Communities throughout British Columbia will benefit from grants to prevent domestic violence, assist people experiencing gender-based violence and support Indigenous people recovering from trauma.

In total, 121 projects are receiving $4.3 million in one-time grants through the Civil Forfeiture Crime Prevention and Remediation Grant program. These projects are led by local governments, school districts, and other not-for-profit and community-based organizations.

“We are building safer communities by redirecting the profits of crime into projects that prevent gender-based and domestic violence, and connect victims with the services they need,” said Mike Farnworth, Minister of Public Safety and Solicitor General. “The organizations receiving Civil Forfeiture Crime Prevention and Remediation Grants are essential partners in our government’s work to combat crime. I thank them for helping to create a stronger, more resilient province.”

The grants have been awarded among six streams:

  • gender-based violence;
  • domestic violence prevention and intervention programming;
  • Indigenous healing;
  • human trafficking, sexual exploitation, sex worker safety;
  • restorative justice; and
  • child and youth advocacy centres.

In addition, the grants will fund police training and equipment, as well as a BC Lions Football Club mentorship program that discourages gang involvement and promotes mental health.

This year, 54 projects tackling gender-based violence and preventing domestic violence are receiving approximately $1.8 million. The grants fund initiatives that include expanding outreach to Indigenous victims, support for healing circles, training to provide culturally competent and trauma-informed services, and counselling for men to avoid abusive behaviour.

The Support Network for Indigenous Women & Women of Colour (SNIWWOC) is receiving $28,211 to fund monthly support groups for survivors of domestic violence. The non-profit is dedicated to empowering Indigenous, Black, other women of colour, Two-Spirit and non-binary individuals, and helping them overcome barriers to access health care, including reproductive care.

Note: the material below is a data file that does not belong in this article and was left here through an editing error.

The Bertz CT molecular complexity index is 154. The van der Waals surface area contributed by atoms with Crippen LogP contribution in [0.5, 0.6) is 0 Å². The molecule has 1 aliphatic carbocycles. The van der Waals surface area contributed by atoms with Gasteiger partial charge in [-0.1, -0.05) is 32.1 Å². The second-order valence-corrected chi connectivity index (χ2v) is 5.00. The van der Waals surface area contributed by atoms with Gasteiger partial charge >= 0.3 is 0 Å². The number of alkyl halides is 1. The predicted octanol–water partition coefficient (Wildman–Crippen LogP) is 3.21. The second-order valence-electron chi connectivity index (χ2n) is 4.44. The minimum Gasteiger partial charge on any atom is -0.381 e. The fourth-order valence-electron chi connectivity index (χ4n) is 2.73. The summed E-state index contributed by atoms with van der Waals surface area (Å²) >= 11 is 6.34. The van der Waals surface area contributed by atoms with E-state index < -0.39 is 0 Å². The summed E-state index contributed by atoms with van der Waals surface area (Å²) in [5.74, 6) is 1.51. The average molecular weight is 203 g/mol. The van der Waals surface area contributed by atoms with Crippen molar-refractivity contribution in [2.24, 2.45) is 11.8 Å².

“The past two years have been incredibly challenging for everyone, but especially for low-income women of colour who face intersecting marginalization,” said Boma Brown, executive director, SNIWWOC. “Funds will be used to provide monthly support groups, peer support, and up to eight hours of one-on-one counselling for survivors of domestic violence. We are so grateful to the Province for supporting our efforts to ensure that women of colour and Indigenous women across B.C. live a life free of violence.”

Additional projects focused on crime prevention will also be provided funding in the coming months.

The Civil Forfeiture Office continues to undermine the profit motive behind criminal activity by taking away tools and proceeds of crime, and putting them back into programs that support community safety and crime prevention.

This year’s grants align with the Ministry of Public Safety and Solicitor General and the Parliamentary Secretary for Gender Equity’s development of an action plan to end gender-based violence. This includes Budget 2022’s $22 million in stable funding for sexual assault centres. As well, the Province has invested $5.34 million in the Path Forward Community Fund to expand safety planning capacity and protect Indigenous women, girls and 2SLGBTQ+ people.

Quick Facts:

  • Since 2017-18, the Civil Forfeiture Crime Prevention and Remediation Grant program has provided more than $43 million to help organizations throughout B.C.
  • The Province announced an open call for this year’s grant applications in October 2021.

Learn More:

For the full list of 2021-22 grant recipients, visit:

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